When you grow up somewhere different, in my case the south of England, there are some things you miss even though you would never turn back the clock. I have been surprised by the things that have lodged in my heart and that I still pine for. One of the most surprising is the sound of church bells. The dour toll of a single bell that I hear in Highland parishes is not the same as the joyous uplifting music that good church bells can make. My last home had the address of 21 Church Street and along from my house was a fine example of a Saxon Chapel. A little further along the road was Holy Trinity built in 1150 and there they had a fabulous peel of bells. I had a friend who was a bell ringer there and she told me that along with diminishing congregations, bell ringers were also hard to find.
A close second in my list of Things Missed is the colour of herbaceous borders full of hardy perennials. I am able to rectify this yearning more easily. One way I do that is to grow some delicious flowers in pots. The sort of plants that would not survive in our acid, wet and poor soil.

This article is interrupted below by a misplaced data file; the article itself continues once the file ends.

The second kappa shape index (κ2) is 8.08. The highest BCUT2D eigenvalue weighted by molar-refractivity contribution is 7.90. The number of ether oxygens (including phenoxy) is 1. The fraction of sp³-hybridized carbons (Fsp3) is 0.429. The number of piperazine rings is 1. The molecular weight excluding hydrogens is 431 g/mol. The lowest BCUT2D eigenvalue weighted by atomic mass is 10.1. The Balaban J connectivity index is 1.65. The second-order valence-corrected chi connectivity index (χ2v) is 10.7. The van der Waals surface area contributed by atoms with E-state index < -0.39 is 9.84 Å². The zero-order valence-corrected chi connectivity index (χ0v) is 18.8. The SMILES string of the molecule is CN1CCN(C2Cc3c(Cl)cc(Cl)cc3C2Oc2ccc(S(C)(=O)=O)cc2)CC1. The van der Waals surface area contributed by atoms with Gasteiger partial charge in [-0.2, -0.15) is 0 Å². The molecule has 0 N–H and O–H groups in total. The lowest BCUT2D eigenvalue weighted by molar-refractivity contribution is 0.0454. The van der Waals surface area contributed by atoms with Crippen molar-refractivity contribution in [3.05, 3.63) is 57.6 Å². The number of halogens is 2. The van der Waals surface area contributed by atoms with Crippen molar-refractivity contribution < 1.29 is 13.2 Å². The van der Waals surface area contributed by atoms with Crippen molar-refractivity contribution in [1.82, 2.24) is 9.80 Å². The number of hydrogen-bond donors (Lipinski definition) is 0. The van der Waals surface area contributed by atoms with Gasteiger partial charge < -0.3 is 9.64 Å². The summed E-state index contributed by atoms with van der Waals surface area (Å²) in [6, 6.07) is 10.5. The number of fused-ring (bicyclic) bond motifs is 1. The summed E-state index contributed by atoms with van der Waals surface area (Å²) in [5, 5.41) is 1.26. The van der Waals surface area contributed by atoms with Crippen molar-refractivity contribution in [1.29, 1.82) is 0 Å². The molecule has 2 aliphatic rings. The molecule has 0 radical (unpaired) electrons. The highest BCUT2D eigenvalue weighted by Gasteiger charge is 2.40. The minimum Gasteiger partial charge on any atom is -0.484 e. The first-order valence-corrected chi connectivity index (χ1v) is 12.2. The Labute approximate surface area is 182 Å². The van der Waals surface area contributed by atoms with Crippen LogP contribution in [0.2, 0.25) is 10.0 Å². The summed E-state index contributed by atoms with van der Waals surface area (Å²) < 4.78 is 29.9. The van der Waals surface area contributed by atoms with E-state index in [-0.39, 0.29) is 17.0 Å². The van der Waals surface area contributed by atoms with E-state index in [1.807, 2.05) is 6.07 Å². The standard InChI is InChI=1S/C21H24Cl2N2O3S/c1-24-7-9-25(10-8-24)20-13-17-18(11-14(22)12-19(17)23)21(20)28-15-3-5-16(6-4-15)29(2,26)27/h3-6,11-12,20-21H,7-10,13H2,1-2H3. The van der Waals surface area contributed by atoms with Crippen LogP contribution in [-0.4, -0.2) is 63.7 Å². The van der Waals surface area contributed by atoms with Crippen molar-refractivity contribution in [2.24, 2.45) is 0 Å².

The two species I concentrate on are Tulips and Dahlias. I’m sure there are other species we could try but these two are easy for me to master.
I learnt how to grow containerised tulips from my sister Sarah Raven. Because of the habit of tulips to force themselves out of the soil to gain the warmth of the sun in order to subdivide (their form of vegetative reproduction), you can discourage this behaviour by burying the bulbs deep. We fill our pots with four layers of bulbs, separated by a rich compost enriched further with blood fish and bone, thus making a much showier display. However, the bulbs are not very healthy afterwards and until recently we threw them into the compost heap. Last year our mutual friend, author and gardener Linda Coggin (who has a gardening business Plants of Desire, based in Wiltshire) suggested we moved them from the decorative pots we use for display into an ordinary plastic one to be kept in the working area and used for cut flowers to decorate the rooms for their second season.
The reason for this post is that it’s bulb catalogue time. We have our copy of Parkers Wholesale on the dining table and I will be ordering next years bulbs over the weekend. Planted in September, they will stand in their pots under the Magnolia tree and then be moved into position outside the Garden Studio when the green growth appears next spring.